“Donald got his personal helicopter and the one for his casinos from a convicted felon who turned out to be a major drug trafficker, and instead of cutting ties with this guy, he kept him on, he rented him an apartment under very unusual circumstances as I described in the book,” Johnston told CNN host Michael Smerconish. “He wrote a letter pleading for mercy for him, saying he was a standup guy. The guy got 18 months while the people who actually delivered the drugs for him got 20 years. And, by the way, the case came before at one point Judge Maryanne Trump Barry — Donald’s older sister.”
Johnston was referring to Joseph Weichselbaum, who was indicted for drug trafficking in 1985.
Johnston said the media should investigate Hillary Clinton’s private email server, but he complained that virtually no one had called attention to Trump’s “lifelong business dealings with Russian mobsters, con artists, violent felons, swindlers, and this big time cocaine trafficker.”
Trump campaign CEO once charged in domestic violence case (Politico - link): Stephen K. Bannon, the new CEO of the Donald Trump campaign, was charged with misdemeanor domestic violence, battery and dissuading a witness following an incident in early January 1996, though the case was ultimately dismissed, according to a police report and court documents.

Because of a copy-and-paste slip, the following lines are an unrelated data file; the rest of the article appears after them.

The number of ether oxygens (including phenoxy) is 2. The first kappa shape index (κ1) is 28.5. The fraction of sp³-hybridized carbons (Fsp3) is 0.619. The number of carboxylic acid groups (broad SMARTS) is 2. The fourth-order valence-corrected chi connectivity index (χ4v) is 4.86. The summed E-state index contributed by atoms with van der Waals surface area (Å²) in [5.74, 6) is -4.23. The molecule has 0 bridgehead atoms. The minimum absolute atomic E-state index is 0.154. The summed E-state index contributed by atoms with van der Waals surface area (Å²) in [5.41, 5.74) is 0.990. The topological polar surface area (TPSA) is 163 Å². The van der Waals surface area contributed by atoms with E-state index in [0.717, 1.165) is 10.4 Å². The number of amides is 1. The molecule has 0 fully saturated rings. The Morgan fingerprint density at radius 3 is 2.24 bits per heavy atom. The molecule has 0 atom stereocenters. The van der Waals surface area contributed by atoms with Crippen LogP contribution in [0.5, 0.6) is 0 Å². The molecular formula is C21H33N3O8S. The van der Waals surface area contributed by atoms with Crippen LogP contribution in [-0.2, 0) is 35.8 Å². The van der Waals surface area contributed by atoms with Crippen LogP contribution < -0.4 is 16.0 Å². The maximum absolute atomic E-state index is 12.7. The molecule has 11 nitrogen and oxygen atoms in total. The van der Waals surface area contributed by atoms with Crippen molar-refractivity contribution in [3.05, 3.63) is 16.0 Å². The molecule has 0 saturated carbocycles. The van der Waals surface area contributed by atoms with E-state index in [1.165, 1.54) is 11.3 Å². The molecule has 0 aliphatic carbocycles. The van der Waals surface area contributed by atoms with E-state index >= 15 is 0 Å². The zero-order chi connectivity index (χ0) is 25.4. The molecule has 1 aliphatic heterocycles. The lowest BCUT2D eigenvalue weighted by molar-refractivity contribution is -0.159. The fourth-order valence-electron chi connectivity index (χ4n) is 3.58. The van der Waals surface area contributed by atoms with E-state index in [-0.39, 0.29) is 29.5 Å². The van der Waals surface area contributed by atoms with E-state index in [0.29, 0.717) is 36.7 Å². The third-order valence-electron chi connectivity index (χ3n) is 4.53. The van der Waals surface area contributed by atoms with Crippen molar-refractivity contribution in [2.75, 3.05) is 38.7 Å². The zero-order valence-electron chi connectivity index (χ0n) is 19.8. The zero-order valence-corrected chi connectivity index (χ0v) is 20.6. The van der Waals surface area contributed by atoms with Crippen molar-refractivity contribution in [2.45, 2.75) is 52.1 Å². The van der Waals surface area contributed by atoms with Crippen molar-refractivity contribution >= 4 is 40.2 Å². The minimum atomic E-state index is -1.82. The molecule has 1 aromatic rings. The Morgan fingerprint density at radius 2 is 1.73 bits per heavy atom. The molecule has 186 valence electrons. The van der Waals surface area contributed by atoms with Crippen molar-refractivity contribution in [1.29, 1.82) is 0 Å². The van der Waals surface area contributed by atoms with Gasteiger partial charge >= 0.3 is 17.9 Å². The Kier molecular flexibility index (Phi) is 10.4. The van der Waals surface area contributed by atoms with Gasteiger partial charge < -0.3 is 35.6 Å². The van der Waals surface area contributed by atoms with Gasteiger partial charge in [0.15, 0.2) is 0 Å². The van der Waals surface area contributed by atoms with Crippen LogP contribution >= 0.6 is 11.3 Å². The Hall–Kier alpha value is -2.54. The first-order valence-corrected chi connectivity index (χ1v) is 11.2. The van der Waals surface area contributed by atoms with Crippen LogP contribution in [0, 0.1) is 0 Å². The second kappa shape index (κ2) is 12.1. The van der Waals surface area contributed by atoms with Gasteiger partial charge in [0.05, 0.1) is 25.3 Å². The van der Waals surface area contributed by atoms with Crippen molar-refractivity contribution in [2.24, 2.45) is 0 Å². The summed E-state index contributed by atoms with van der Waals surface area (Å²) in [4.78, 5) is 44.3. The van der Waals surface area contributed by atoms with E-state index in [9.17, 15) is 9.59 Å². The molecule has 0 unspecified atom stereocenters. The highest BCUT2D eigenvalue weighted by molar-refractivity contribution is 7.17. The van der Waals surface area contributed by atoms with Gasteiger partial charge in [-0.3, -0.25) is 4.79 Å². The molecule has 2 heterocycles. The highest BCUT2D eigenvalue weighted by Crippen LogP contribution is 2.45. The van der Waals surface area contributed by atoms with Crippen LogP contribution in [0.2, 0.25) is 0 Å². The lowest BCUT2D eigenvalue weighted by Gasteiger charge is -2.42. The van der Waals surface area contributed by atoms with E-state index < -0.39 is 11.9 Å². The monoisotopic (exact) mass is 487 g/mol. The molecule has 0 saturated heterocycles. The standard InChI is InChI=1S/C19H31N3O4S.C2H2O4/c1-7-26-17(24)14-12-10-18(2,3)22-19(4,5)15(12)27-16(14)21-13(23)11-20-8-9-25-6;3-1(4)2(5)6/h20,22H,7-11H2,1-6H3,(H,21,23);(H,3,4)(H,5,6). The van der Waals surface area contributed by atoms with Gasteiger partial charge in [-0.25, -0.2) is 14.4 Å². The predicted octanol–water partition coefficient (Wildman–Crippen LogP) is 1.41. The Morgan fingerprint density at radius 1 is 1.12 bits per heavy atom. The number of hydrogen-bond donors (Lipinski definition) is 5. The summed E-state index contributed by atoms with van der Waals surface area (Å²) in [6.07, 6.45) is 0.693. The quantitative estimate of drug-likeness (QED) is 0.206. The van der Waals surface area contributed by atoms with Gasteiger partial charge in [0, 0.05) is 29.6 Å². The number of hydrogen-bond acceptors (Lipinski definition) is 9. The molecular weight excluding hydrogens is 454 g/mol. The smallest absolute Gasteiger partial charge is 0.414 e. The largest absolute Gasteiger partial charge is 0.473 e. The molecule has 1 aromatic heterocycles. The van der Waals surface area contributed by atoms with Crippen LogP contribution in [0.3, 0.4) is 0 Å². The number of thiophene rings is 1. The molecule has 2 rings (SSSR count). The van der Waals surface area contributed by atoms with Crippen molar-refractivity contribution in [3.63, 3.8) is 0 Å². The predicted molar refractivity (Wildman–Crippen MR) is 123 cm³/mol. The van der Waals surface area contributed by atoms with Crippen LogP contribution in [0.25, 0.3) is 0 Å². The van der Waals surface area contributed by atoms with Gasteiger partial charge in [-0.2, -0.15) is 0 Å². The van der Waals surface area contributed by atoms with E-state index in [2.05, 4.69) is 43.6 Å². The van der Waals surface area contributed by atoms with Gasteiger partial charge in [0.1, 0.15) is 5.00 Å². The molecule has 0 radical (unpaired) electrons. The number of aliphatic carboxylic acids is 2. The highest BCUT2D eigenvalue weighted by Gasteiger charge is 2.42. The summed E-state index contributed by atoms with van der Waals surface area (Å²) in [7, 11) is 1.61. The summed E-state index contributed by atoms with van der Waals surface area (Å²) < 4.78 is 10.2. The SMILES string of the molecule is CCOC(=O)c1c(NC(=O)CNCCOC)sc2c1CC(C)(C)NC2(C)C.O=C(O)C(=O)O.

The Santa Monica, Calif., police report says that Bannon’s then-wife claimed he pulled at her neck and wrist during an altercation over their finances, and an officer reported witnessing red marks on her neck and wrist to bolster her account. Bannon also reportedly smashed the phone when she tried to call the police.
While the case ended when Bannon's ex-wife did not appear in court, the incident presents a new problem for the Trump campaign following the hiring of the controversial Bannon. He went on leave from Breitbart News, where he is chairman, to take over the Trump campaign.
Bannon, through a spokeswoman, said he was never interviewed by the police about the incident. Bannon pleaded "not guilty" to the allegations and was represented by a local criminal defense attorney during the proceedings. The couple — who had twin girls — were divorced shortly after the criminal charges were dropped in August 1996.
Bannon’s then-wife, who POLITICO is not naming, answered the door at the home looking “very upset,” according to the police report.
According to the report, she said, “Oh, thank you, you are here. How did you know to come?” and took several minutes to compose herself.